Becoming Aware of Metaphor
Using metaphor consciously is another skill involved in mastering facilitation. Humans make sense out of things by comparing what they know with what they don’t know. If the comparison says one thing “is” another thing, it qualifies as a metaphor. If I say it is “like” another thing, it qualities as an analogy. For instance, I could say that the Grove Facilitation Model™ is like a mental keyboard for composing meaning along the “staff” lines of the Four Flows. This is an analogy. With this comparison one might infer that the real process of a group is as complex as a real piece of music, and not be confused with the keyboard. That makes the design and elegance of the “keyboard instrument” even more critical, and hopefully encourages improvisation and “playing around.”
Much of the complexity of working with groups, and especially working with groups as a graphic facilitator where one is writing and drawing down what people say, is learning to understand analogy and metaphor and fly easily through them without getting stuck and confused. (Notice the “fly” metaphor?) Just to make sure everyone isn’t stuck in any specific representation of these ideas (i.e. the specific way the Four Flows is drawn as channels), I also share it as a set of concerns that surround the body of a facilitator, shown in the illustration of the facilitator as a conductor accompanying this piece. Although this is still a musical analogy it is a different representation that chases out different understanding.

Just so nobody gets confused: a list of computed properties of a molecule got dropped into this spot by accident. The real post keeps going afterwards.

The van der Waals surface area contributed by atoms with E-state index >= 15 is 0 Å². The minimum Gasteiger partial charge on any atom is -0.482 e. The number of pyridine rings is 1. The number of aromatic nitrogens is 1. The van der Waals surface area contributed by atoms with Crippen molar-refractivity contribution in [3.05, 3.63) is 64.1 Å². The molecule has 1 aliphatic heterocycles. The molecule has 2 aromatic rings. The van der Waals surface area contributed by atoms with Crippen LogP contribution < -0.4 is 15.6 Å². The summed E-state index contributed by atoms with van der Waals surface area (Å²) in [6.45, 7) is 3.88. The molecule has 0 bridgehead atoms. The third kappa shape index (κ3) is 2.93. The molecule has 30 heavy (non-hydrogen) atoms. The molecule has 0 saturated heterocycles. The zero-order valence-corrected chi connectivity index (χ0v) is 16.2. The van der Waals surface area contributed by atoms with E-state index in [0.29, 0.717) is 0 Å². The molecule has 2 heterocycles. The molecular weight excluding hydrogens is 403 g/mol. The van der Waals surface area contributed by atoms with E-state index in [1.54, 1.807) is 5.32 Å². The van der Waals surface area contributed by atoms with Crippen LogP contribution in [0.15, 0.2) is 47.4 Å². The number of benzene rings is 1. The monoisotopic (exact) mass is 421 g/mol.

I want to reflect a little on why I think that personal development is essential to “mastery” in facilitation, and how we approach teaching about “mastery” at The Grove. We define facilitation as “the art of leading group process toward agreed-on outcomes with full participation, creativity, and ownership from all involved.” Facilitation is about serving the group and its collective purpose as distinguished from one’s own. Leaders and team managers are the ones who often set the purpose and goals for a group.
Consultants may often be acting as agents for leaders, but when a person says he or she is facilitating, most people would expect that person to serve the group. This intention plunges anyone who facilitates into the position of needing to take everyone into account during a process. Given that orientation, one measure of mastery would be the extent to which a facilitator can relate to, understand, and help a wide range of people. That capability requires one to come to accept, with humility, the different aspects of oneself and others that you might not be comfortable with, personally.
It is possible to facilitate within an industry or a given functional area and develop a great deal of proficiency without spreading out to the larger universe of experience represented in large organizations. It is also possible to be very facilitative without much experience if one is firmly anchored in a beginner’s mindset and able to learn VERY quickly from the group.